When the National Medical Association was founded at the turn of the 19th century, African American physicians were faced with tremendous obstacles to become educated, to become credentialed, to practice and to provide optimum care for their patients.
Throughout the 20th century, NMA remained the leader in the quest to ensure equality in medicine and access to medical care. Now in the 21st century, the NMA’s mission is just as imperative and just as relevant as it was 125 years ago.
Join us for our 125th anniversary celebration. We are going home to Atlanta, the birthplace of our illustrious organization in 1895. Our Annual Convention and Scientific Assembly will be held Saturday, August 1- Wednesday August 5, 2020. The Continuing Education Program (CME) offers participants 26 medical specialty area (Aerospace Medicine to Women’s Health) of focus and is accredited by the Accreditation Council for Continuing Medical Education.
The Hyatt Regency Atlanta is the headquarters hotel and all CME activities will take place at the Georgia World Congress Center.
Greetings from the President
Oliver Tate Brooks, M.D.
Opening & Awards Speaker
Opening & Awards Ceremony Keynote Speaker, on Friday, July 31, will be Stacey Abrams, New York Times bestselling author, serial entrepreneur, nonprofit CEO and political leader.
Symposium Keynote Speaker
Edward C. Mazique Symposium Keynote Speaker, on Sunday, August 2, will be Anthony S. Fauci, M.D., Director, National Institute of Allergy and Infectious Diseases
Walk a Mile with a Child Goes Virtual
COVID-19 will not stop the 2020 Walk a Mile with a Child event– We’re Going Virtual! You can make our 125th Anniversary and Walk a Mile with a Child a Success by joining us virtually, of course! Additional activities include a Health, Wellness and Environment Health Poster Contest, Mentoring in Medicine, and ANMA Project Sun. Stay tuned, we have lots of und and interesting plans in the works!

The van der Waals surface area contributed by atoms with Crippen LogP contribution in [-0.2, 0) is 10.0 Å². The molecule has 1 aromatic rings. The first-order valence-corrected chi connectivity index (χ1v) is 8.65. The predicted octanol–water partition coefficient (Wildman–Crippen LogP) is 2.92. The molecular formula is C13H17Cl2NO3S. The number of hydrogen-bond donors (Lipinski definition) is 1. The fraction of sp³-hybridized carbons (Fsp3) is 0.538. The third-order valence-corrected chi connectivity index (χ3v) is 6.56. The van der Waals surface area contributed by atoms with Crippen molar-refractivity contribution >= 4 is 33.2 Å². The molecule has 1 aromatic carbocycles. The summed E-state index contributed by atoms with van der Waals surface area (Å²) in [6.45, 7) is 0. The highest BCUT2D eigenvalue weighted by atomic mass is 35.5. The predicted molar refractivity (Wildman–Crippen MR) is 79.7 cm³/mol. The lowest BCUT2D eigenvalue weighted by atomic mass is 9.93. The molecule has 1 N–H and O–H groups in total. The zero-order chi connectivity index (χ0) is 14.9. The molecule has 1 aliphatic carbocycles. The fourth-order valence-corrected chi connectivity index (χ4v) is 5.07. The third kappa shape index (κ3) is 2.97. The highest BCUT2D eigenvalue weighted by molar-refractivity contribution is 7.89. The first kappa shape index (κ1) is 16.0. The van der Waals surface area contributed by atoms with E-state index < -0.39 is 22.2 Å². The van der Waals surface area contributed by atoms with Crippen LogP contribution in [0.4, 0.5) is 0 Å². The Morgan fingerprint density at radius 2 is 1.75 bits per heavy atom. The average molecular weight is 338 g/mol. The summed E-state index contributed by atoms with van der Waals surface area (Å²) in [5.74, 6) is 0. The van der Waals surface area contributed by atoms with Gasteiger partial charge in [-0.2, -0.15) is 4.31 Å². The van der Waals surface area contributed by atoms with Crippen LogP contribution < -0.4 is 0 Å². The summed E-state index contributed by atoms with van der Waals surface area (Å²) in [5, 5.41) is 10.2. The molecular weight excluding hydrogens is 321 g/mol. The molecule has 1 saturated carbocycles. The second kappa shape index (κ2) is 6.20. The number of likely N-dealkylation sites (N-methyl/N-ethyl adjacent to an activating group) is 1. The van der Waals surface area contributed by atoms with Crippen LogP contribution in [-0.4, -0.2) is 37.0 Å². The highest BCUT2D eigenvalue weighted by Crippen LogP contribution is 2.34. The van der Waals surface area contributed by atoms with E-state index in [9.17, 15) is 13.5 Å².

My Convention Story by Kwame Chery, CDC
More than 50% of adults in the United States have never been tested for HIV and a recent study showed that one of the main reasons was because they were never offered an HIV test. Participating in this conference is an opportunity to connect with physicians and remind them that simply recommending an HIV test can play a significant role in preventing new infections and improving the health of those living with HIV.
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Highlight from the History of the NMA
In 1909, the first Journal of the National Medical Association was published. The journal published articles about medical practice as well as information about the state of African American doctors in the United States.